What is the effect of age on audio components?

I have a 1978 year power amp. It seems to be ok, but do old components degrade gradually, or do they just fail all at once. In order words, how do I know I am still getting all that the spec sheet says is avalible. Talk about old components. Thank you.
Age effects vary with the type of component involved. For solid state power amps, the most common problem is that power supply capacitors can deteriorate with age. That can result in an increase in noise. Cap failure can also completely disable the amp.

Audio equipment with mechanical components can physically wear - lubrication dries out, rubber parts harden, mechanical pieces go out of spec from wear, and so on.

Tubes don't go bad just from age if they are not used, but they do have an in-use lifespan. I just had to replace the KT88 outputs in my 10 year old power amp as an example.

Lasers can fail with age on CD players, speaker surrounds can deteriorate and spider assemblies stretch to continue a partial list.

A few of these ageing issues can be spotted by a lay person, but many require specialized equipment and technical knowledge to check and repair. The only way to tell if an amp that seems to sound OK is still meeting its original specs is to put it on the test bench and measure.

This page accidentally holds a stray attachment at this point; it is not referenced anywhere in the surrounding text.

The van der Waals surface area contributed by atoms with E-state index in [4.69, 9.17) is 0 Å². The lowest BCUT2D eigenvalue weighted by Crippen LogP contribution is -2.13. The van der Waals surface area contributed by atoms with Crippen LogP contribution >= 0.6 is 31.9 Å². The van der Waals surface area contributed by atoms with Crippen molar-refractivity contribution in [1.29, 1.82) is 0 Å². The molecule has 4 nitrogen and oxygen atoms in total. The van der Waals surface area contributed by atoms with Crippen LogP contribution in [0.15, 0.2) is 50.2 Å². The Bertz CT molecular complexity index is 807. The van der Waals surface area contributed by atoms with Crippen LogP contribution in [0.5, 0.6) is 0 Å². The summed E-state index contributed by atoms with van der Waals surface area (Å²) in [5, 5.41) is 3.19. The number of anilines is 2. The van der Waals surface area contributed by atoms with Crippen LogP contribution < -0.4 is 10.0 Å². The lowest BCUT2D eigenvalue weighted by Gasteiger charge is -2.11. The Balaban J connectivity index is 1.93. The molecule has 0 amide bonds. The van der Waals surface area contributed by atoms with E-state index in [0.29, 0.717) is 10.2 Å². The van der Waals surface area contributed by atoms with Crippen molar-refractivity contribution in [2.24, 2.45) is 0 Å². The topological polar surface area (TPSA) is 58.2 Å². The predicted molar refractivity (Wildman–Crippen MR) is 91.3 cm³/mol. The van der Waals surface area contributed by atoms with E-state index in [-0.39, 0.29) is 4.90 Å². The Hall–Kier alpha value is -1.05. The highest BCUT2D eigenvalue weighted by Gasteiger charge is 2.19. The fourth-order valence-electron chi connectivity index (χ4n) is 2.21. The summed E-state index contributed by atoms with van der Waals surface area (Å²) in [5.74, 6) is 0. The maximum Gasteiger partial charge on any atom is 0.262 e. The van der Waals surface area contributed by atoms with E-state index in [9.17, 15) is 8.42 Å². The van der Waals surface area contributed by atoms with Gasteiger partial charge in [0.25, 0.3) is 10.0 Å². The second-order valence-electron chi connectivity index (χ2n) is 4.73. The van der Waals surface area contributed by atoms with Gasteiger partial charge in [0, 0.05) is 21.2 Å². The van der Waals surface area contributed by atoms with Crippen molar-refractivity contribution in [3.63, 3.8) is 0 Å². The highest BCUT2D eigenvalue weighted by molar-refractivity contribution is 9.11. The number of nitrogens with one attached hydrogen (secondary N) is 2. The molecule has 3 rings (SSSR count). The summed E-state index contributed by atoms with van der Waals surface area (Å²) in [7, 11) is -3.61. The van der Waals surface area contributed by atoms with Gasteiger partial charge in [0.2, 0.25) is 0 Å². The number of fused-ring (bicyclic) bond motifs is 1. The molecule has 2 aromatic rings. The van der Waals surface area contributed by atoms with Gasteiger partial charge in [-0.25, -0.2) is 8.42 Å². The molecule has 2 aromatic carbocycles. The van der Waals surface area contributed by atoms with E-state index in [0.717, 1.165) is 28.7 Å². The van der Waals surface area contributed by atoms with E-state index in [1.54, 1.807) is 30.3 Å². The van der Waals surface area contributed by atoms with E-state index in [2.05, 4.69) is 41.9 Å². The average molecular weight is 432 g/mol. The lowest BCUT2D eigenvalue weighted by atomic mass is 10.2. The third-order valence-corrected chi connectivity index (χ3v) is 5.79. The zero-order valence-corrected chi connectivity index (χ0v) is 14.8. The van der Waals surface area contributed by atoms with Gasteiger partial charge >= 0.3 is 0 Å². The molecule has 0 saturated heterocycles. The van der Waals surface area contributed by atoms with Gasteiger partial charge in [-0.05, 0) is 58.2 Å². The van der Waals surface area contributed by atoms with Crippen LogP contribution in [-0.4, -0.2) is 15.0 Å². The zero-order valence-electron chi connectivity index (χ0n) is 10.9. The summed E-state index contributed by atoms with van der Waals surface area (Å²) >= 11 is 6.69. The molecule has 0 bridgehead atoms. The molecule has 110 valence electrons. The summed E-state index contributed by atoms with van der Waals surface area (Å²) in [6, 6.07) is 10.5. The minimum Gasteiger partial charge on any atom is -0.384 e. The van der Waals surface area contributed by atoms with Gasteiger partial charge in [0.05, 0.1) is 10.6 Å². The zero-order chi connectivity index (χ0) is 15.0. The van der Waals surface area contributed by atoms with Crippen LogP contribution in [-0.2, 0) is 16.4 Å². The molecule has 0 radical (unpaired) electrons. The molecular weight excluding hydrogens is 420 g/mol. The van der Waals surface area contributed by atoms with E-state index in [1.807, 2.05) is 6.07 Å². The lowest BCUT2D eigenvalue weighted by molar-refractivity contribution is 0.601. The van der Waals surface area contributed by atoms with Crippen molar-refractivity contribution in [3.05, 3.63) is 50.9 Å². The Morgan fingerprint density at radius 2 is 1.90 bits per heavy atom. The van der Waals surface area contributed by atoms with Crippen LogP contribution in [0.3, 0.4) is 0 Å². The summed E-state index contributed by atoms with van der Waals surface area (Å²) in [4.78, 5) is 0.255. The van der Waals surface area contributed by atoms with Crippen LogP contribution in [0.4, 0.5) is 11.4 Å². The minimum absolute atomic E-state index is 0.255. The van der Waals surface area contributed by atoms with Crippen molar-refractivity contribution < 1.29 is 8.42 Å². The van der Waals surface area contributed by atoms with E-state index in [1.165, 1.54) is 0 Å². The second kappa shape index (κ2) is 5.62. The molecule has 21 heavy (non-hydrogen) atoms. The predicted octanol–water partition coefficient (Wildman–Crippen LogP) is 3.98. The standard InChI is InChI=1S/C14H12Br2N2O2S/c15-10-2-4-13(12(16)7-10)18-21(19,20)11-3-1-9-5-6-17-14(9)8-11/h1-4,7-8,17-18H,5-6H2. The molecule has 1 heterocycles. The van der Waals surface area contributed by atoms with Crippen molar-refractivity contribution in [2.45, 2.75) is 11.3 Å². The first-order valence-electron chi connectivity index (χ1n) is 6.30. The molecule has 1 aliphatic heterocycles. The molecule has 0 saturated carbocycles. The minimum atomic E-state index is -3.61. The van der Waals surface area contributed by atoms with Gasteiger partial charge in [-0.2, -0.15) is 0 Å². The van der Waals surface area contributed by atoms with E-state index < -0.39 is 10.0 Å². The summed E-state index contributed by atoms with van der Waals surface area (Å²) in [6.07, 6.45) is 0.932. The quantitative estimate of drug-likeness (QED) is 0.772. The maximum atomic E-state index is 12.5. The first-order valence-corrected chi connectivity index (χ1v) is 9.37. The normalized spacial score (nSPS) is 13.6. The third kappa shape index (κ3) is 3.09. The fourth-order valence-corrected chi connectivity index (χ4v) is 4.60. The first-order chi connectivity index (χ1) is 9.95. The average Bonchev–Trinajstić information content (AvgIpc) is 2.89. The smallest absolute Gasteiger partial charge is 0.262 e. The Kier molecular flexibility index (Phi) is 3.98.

If I had a 30 or 40 year old piece of equipment that I absolutely loved, I'd think it a pretty good idea to have it checked by a good tech. The danger is that sometimes when a part in audio electronics fail, it takes other items with it.
this ampli caps so old,
In addition to Mlsstl's excellent response, you may find the following thread to be of interest. The bottom line: it's very unpredictable.


-- Al
For an amp of 1978 that has seen regular use, the dominant factor will be how hot it runs. A high-bias amp will dry out the capacitors much quicker than one that runs cool. They will degrade slowly, but then can short out all of a sudden.

But there are many other factors that also contribute to longevity, like the quality of the caps, their ratings and type, how much voltage stress they see in operation, where they are located in the chassis, chassis cooling, if the amp wasn't used for long periods of time, the available space around the amp when it is used, if something was stacked on top of it, the typical ambient temperature in the room, the humidity, etc. This is why generalizations lead to unpredictability.

thanks for all the input